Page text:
The non-volatile storage of data into the database memory 130 is often a magnetic hard disk, an optical disk, or another form of storage for large amounts of data. Some of the encrypted data is often written, by a direct memory access process, into memory 130 during execution of software in the computer system 126. One of skill in the art will immediately recognize that the terms “machine-readable medium” or “computer-readable medium” includes any type of storage device that is accessible by the processor 128 and also encompasses a carrier wave that encodes a data signal.

The exemplary mobile device system 126 is one example of many possible computer systems that have different architectures. For example, personal computers based on an Intel microprocessor often have multiple buses, one of which can be an input/output (I/O) bus for the peripherals and one that directly connects the processor 128 and the memory 130 (often referred to as a memory bus). The buses are connected together through bridge components that perform any necessary translation due to differing bus protocols.

Mobile devices do not usually include a hard disk so the executable programs are loaded from a network connection into the memory 130 for execution by the processor 128. A Web TV system, which is known in the art, is also considered to be a computer system according to this embodiment, but it may lack some of the features shown in FIG. 7, such as certain input or output devices. A typical computer system will usually include at least a processor, memory, and a bus coupling the memory to the processor.

In addition to the algorithms of the present system, the exemplary system 126 is controlled by operating system software that includes a file management system, such as a disk operating system, which is part of the operating system software. One example of an operating system software with its associated file management system software is the family of operating systems known as Windows® from Microsoft Corporation of Redmond, Wash., and their associated file management systems. Another example of an operating system software with its associated file management system software is the LINUX operating system and its associated file management system. The file management system is typically stored in the memory 130 and causes the processor 128 to execute the various acts or modules required by the operating system to input and output data and to store data in memory, including storing files in the memory 130.

Some portions of the detailed description relating to the access controller 132 and the cryptography manager 134, have been presented in terms of algorithms and symbolic representations of operations on data bits within a computer memory. These algorithmic descriptions and representations are the means used by those skilled in the data processing arts to most effectively convey the substance of their work to others skilled in the art. An algorithm is here, and generally, conceived to be a self-consistent sequence of operations leading to a desired result. The operations are those requiring physical manipulations of physical quantities. Usually, though not necessarily, these quantities take the form of electrical or magnetic signals capable of being stored, transferred, combined, compared, and otherwise manipulated. It has proven convenient at times, principally for reasons of common usage, to refer to these signals as bits, values, elements, symbols, characters, terms, numbers, or the like.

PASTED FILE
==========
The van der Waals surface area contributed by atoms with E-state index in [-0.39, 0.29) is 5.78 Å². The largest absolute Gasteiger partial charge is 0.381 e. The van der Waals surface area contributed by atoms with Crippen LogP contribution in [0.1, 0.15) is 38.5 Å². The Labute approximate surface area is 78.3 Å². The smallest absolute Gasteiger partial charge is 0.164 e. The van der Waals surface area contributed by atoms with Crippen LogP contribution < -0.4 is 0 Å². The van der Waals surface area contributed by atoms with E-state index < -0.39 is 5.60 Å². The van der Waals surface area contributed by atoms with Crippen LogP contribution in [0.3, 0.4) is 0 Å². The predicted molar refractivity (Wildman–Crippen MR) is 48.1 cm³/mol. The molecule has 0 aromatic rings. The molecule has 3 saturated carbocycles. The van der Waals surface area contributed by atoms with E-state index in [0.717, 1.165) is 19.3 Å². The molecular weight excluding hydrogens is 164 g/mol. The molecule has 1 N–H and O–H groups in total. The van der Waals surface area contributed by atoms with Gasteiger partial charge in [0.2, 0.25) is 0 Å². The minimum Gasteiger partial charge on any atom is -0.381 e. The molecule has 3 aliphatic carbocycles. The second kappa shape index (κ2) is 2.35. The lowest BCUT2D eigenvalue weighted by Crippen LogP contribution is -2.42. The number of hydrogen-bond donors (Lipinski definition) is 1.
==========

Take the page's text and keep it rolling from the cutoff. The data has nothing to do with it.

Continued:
It should be borne in mind, however, that all of these and similar terms are to be associated with the appropriate physical quantities and are merely convenient labels applied to these quantities. Unless specifically stated otherwise as apparent from the following discussion, it is appreciated that throughout the description, discussions utilizing terms such as “processing” or “computing” or “calculating” or “determining” or “displaying” or the like, refer to the action and processes of a computer system, or similar electronic computing device, that manipulates and transforms data represented as physical (electronic) quantities within the computer system's registers and memories into other data similarly represented as physical quantities within the computer system memories or registers or other such information storage, transmission or display devices.

Some embodiments also relate to the apparatus for performing the operations herein. This apparatus may be specially constructed for the required purposes, or it may include a general purpose computer selectively activated or reconfigured by a computer program stored in the computer. Such a computer program may be stored (embodied) in a computer (machine) readable storage medium, such as, but is not limited to, any type of disk including floppy disks, optical disks, CD-ROMs, and magnetic-optical disks, read-only memories (ROMs), random access memories (RAMs), EPROMs, EEPROMs, magnetic or optical cards, or any type of media suitable for storing electronic instructions, and each coupled to a computer system bus.

The algorithms and displays presented herein relating to the access controller 132 and the cryptography manager 134 are not inherently related to any particular computer or other apparatus. Various general purpose systems may be used with programs in accordance with the teachings herein, or it may prove convenient to construct more specialized apparatus to perform methods. In addition, the present invention is not described with reference to any particular programming language, and various embodiments may thus be implemented using a variety of programming languages.